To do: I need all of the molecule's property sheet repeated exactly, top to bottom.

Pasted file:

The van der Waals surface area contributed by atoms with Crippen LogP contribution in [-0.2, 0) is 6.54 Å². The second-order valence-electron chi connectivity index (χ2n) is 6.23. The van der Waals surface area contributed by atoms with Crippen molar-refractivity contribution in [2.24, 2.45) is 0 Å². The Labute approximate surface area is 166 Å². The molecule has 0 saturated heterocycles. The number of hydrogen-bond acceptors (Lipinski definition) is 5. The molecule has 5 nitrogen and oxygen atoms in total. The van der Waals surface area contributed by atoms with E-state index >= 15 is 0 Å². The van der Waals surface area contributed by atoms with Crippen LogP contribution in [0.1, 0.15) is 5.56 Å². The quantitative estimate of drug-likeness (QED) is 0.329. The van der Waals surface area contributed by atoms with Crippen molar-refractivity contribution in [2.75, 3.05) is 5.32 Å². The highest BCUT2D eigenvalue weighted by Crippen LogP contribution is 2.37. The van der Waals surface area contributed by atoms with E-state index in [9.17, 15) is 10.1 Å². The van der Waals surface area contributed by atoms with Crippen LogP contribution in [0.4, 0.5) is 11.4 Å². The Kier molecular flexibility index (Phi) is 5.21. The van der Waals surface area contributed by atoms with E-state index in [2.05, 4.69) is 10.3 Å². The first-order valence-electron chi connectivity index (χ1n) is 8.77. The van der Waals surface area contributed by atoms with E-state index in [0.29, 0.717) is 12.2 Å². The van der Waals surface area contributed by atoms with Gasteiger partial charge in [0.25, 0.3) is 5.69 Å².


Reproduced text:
The van der Waals surface area contributed by atoms with Crippen LogP contribution in [-0.2, 0) is 6.54 Å². The second-order valence-electron chi connectivity index (χ2n) is 6.23. The van der Waals surface area contributed by atoms with Crippen molar-refractivity contribution in [2.24, 2.45) is 0 Å². The Labute approximate surface area is 166 Å². The molecule has 0 saturated heterocycles. The number of hydrogen-bond acceptors (Lipinski definition) is 5. The molecule has 5 nitrogen and oxygen atoms in total. The van der Waals surface area contributed by atoms with E-state index >= 15 is 0 Å². The van der Waals surface area contributed by atoms with Crippen LogP contribution in [0.1, 0.15) is 5.56 Å². The quantitative estimate of drug-likeness (QED) is 0.329. The van der Waals surface area contributed by atoms with Crippen molar-refractivity contribution in [2.75, 3.05) is 5.32 Å². The highest BCUT2D eigenvalue weighted by Crippen LogP contribution is 2.37. The van der Waals surface area contributed by atoms with E-state index in [9.17, 15) is 10.1 Å². The van der Waals surface area contributed by atoms with Crippen LogP contribution in [0.4, 0.5) is 11.4 Å². The Kier molecular flexibility index (Phi) is 5.21. The van der Waals surface area contributed by atoms with E-state index in [2.05, 4.69) is 10.3 Å². The first-order valence-electron chi connectivity index (χ1n) is 8.77. The van der Waals surface area contributed by atoms with E-state index in [0.29, 0.717) is 12.2 Å². The van der Waals surface area contributed by atoms with Gasteiger partial charge in [0.25, 0.3) is 5.69 Å².